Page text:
Energy Sources: Here’s What’s Important

By Lilly Martinez 

February 5, 2024

It’s no secret that our planet is drastically changing due to the effects of climate change. There are many factors that feed into the rapidness of these changes, but an extremely significant one is energy sources. The burning of fossil fuels, nuclear energy, and renewable energy are the three sources that the world pulls energy from every day. What are the differences between them and what are the risks associated with each one?

The Burning of Fossil Fuels

Fossil fuels are turned into energy by burning buried remains of plants and animals from millions of years ago. Due to the high carbon content of these plants and animals, burning their remains releases that carbon into the atmosphere. These released carbon emissions trap heat in the atmosphere, leading to the warming of our planet.

Additionally, forests and mountaintops are often scraped away to expose underground coal or oil. This destroys many animals' habitats, which leaves them unprotected and without their usual food source. This causes a major decrease in certain species and a disruption in the ecosystem. 

The ocean also faces the consequences of burning fossil fuels. Usually, there is toxic runoff into the ocean from coal mining and oil contaminants from spills during extraction and/or transport. The carbon emissions in our atmosphere also contribute to ocean acidification. 

Our seas absorb as much as ¼ of all man made carbon emissions. This makes the ocean more acidic, leading to less calcium carbonate* in the ocean, which can damage entire food chains. 

Ergo, the burning of fossil fuels is extremely harmful to the environment and there is very little, if any, argument that fossil fuels are a positive source of energy. 

Diablo Canyon Nuclear Power Plant

Nuclear Energy

Nuclear energy is a topic that has been protested from both the positive and negative angles for years, which has resulted in many nuclear power plants being shut down around the world. In fact, California only has one remaining nuclear power plant-- Diablo Canyon Power Plant, located near Avila Beach and operating since 1985. 

Nuclear power is created through atoms (typically uranium) going through the process of nuclear fission*, then the heat produced through that is put through a coolant system; the reaction from this is steam and that steam powers an electricity generator. 

During this process, nuclear waste is produced. It is critical that this waste is disposed of properly, as it is harmful to humans, animals, plants, and the environment. However, because nuclear power plants are run by humans, it would be foolish to not expect mistakes.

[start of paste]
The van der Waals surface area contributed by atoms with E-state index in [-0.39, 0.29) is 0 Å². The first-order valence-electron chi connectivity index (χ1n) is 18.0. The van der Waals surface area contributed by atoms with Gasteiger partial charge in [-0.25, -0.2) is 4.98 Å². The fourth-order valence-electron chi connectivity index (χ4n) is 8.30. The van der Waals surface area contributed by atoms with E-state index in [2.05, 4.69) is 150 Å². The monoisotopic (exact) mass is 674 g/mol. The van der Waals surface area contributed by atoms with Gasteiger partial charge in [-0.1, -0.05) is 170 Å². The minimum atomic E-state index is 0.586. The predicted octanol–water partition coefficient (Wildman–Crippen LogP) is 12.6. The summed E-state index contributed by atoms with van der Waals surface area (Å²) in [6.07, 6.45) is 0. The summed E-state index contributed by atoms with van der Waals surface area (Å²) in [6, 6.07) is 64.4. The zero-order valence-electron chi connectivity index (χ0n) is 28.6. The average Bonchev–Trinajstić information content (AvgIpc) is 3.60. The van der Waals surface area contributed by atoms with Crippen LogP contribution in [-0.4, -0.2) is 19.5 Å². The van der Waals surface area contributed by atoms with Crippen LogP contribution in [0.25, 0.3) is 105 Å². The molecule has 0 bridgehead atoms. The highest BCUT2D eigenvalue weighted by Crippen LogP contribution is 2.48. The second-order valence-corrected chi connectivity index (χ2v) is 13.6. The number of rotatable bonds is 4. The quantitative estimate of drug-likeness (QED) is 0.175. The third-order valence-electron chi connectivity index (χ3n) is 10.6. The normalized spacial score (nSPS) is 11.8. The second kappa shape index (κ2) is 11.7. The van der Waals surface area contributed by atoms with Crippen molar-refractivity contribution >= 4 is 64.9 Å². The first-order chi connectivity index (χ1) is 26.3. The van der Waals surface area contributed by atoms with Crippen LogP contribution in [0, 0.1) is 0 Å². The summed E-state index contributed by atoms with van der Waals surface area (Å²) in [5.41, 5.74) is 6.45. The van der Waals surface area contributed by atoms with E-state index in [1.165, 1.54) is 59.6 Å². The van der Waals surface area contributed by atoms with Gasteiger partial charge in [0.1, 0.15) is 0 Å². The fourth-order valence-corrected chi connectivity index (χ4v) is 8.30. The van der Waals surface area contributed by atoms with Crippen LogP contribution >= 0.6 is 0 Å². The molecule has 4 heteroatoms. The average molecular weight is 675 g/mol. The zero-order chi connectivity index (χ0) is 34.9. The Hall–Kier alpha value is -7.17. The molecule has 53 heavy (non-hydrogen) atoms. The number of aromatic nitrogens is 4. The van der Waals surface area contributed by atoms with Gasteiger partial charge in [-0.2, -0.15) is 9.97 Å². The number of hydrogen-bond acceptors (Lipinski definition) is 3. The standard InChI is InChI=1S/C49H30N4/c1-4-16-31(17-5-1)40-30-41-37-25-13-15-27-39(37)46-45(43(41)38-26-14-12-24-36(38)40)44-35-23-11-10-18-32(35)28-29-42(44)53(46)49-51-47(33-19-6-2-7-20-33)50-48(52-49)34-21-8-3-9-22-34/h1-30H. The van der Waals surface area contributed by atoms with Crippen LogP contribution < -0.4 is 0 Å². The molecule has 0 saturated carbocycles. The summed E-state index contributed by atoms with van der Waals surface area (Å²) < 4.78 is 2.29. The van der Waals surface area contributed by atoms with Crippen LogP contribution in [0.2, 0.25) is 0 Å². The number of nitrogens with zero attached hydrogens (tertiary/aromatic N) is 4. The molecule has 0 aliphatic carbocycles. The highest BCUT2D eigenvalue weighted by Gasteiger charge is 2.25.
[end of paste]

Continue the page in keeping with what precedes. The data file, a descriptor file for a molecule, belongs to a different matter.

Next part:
“The fear surrounding nuclear power essentially comes from man made mistakes; is man going to screw up?” shared Laura Van Zee, a government and economics teacher here at Morro Bay High School. Her opinions on this topic are valuable, as she is well educated on all things nuclear and passionate about her views. 

Van Zee supports interest groups that fight for nuclear power, and she hopes for more nuclear power plants in the future with advanced technology. In response to people who are pro-fossil fuels, Van see says, “when it [air pollution due to the burning of fossil fuels] is not as obvious, that somehow means that it’s better [than nuclear pollution].”

However, Greenpeace, an activist organization that has been protesting against nuclear power since 1971, says the same thing about nuclear energy, “just because nuclear pollution is invisible doesn’t mean it’s clean.” Greenpeace is pro-renewable energy, as are many others.

Renewable Energy

Renewable energy consists of three main types; solar, wind, and geothermal. As with the other energy sources explained in this article, there are arguments from both sides. 

What exactly is renewable energy? defines it as, “energy derived from natural sources that are replenished at a higher rate than they are consumed.”While renewable energy is a carbon free energy source, it also requires a significant amount of land. Deciding whether or not the U.S. has the appropriate amount of space to go 100% renewable energy is something that raises a lot of questions. 

The addition of more renewable energy in the U.S. would result in hundreds more acres of land being used. This land could be used for other purposes, such as housing or farm land, or could potentially be the habitat of animals. By taking habitats away from those animals, the same concerns discussed under the burning of fossil fuels section arise. 

It is extremely valuable to be educated on the different energy sources available around you and the consequences each one has. Take your knowledge beyond this article and explore other resources related to the topic. 

* ”Calcium carbonate is used by molluscan shellfish to build their shells, so it is crucial for proper shell development”

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* “During nuclear fission, a neutron collides with a uranium atom and splits it, releasing a large amount of energy in the form of heat and radiation.”

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For more information:

What is Nuclear Energy? The Science of Nuclear Power | IAEA

Nuclear Energy - Greenpeace USA  

What is renewable energy? | United Nations